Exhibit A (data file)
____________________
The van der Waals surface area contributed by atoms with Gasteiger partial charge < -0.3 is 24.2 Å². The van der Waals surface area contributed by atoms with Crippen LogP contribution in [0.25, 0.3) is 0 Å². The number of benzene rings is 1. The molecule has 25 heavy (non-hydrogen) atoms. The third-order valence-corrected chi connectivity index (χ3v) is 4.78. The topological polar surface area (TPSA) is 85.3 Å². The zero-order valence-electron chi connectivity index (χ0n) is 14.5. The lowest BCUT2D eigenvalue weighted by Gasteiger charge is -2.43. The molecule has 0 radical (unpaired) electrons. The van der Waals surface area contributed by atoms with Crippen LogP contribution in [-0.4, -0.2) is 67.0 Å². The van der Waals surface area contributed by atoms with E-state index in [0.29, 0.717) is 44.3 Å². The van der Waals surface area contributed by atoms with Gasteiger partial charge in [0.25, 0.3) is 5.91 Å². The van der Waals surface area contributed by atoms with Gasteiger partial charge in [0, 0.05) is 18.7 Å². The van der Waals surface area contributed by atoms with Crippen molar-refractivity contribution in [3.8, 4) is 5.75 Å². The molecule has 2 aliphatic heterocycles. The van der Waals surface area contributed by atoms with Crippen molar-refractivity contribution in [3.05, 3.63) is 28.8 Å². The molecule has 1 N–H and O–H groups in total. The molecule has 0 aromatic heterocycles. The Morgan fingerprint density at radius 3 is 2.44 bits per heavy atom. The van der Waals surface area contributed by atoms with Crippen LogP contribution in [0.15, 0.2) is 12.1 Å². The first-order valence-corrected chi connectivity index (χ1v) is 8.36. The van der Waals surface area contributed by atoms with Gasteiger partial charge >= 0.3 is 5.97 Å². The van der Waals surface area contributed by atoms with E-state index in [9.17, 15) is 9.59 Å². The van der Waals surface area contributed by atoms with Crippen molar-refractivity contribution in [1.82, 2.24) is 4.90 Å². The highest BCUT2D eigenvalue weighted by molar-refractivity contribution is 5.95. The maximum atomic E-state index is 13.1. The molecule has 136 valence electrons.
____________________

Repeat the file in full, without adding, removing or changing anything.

The van der Waals surface area contributed by atoms with Gasteiger partial charge < -0.3 is 24.2 Å². The van der Waals surface area contributed by atoms with Crippen LogP contribution in [0.25, 0.3) is 0 Å². The number of benzene rings is 1. The molecule has 25 heavy (non-hydrogen) atoms. The third-order valence-corrected chi connectivity index (χ3v) is 4.78. The topological polar surface area (TPSA) is 85.3 Å². The zero-order valence-electron chi connectivity index (χ0n) is 14.5. The lowest BCUT2D eigenvalue weighted by Gasteiger charge is -2.43. The molecule has 0 radical (unpaired) electrons. The van der Waals surface area contributed by atoms with Crippen LogP contribution in [-0.4, -0.2) is 67.0 Å². The van der Waals surface area contributed by atoms with E-state index in [0.29, 0.717) is 44.3 Å². The van der Waals surface area contributed by atoms with Gasteiger partial charge in [0.25, 0.3) is 5.91 Å². The van der Waals surface area contributed by atoms with Gasteiger partial charge in [0, 0.05) is 18.7 Å². The van der Waals surface area contributed by atoms with Crippen molar-refractivity contribution in [3.8, 4) is 5.75 Å². The molecule has 2 aliphatic heterocycles. The van der Waals surface area contributed by atoms with Crippen molar-refractivity contribution in [3.05, 3.63) is 28.8 Å². The molecule has 1 N–H and O–H groups in total. The molecule has 0 aromatic heterocycles. The Morgan fingerprint density at radius 3 is 2.44 bits per heavy atom. The van der Waals surface area contributed by atoms with Crippen LogP contribution in [0.15, 0.2) is 12.1 Å². The first-order valence-corrected chi connectivity index (χ1v) is 8.36. The van der Waals surface area contributed by atoms with Gasteiger partial charge >= 0.3 is 5.97 Å². The van der Waals surface area contributed by atoms with E-state index in [9.17, 15) is 9.59 Å². The van der Waals surface area contributed by atoms with Crippen molar-refractivity contribution in [1.82, 2.24) is 4.90 Å². The highest BCUT2D eigenvalue weighted by molar-refractivity contribution is 5.95. The maximum atomic E-state index is 13.1. The molecule has 136 valence electrons.